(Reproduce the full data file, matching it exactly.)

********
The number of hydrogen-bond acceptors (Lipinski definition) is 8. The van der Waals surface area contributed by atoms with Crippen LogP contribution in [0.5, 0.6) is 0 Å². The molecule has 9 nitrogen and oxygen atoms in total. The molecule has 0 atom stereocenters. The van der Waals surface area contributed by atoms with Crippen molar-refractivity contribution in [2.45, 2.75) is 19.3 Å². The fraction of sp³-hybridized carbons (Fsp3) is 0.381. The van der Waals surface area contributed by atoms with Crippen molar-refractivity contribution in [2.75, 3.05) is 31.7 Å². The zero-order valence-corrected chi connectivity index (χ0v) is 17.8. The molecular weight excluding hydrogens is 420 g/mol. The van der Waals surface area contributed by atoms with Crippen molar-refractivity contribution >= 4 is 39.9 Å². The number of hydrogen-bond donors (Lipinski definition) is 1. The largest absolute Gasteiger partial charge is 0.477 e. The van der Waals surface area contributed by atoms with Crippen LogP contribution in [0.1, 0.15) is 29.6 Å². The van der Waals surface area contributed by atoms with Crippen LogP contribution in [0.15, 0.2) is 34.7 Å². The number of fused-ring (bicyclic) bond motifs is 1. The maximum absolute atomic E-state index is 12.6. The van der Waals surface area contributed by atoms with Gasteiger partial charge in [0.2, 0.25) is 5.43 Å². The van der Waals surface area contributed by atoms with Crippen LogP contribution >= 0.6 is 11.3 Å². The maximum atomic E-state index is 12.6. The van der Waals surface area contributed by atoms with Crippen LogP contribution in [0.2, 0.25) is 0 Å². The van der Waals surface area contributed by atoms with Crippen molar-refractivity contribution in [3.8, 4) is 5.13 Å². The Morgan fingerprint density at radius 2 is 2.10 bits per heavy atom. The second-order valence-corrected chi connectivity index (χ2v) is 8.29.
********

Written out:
The number of hydrogen-bond acceptors (Lipinski definition) is 8. The van der Waals surface area contributed by atoms with Crippen LogP contribution in [0.5, 0.6) is 0 Å². The molecule has 9 nitrogen and oxygen atoms in total. The molecule has 0 atom stereocenters. The van der Waals surface area contributed by atoms with Crippen molar-refractivity contribution in [2.45, 2.75) is 19.3 Å². The fraction of sp³-hybridized carbons (Fsp3) is 0.381. The van der Waals surface area contributed by atoms with Crippen molar-refractivity contribution in [2.75, 3.05) is 31.7 Å². The zero-order valence-corrected chi connectivity index (χ0v) is 17.8. The molecular weight excluding hydrogens is 420 g/mol. The van der Waals surface area contributed by atoms with Crippen molar-refractivity contribution >= 4 is 39.9 Å². The number of hydrogen-bond donors (Lipinski definition) is 1. The largest absolute Gasteiger partial charge is 0.477 e. The van der Waals surface area contributed by atoms with Crippen LogP contribution in [0.1, 0.15) is 29.6 Å². The van der Waals surface area contributed by atoms with Crippen LogP contribution in [0.15, 0.2) is 34.7 Å². The number of fused-ring (bicyclic) bond motifs is 1. The maximum absolute atomic E-state index is 12.6. The van der Waals surface area contributed by atoms with Gasteiger partial charge in [0.2, 0.25) is 5.43 Å². The van der Waals surface area contributed by atoms with Crippen LogP contribution >= 0.6 is 11.3 Å². The maximum atomic E-state index is 12.6. The van der Waals surface area contributed by atoms with Crippen LogP contribution in [0.2, 0.25) is 0 Å². The van der Waals surface area contributed by atoms with Crippen molar-refractivity contribution in [3.8, 4) is 5.13 Å². The Morgan fingerprint density at radius 2 is 2.10 bits per heavy atom. The second-order valence-corrected chi connectivity index (χ2v) is 8.29.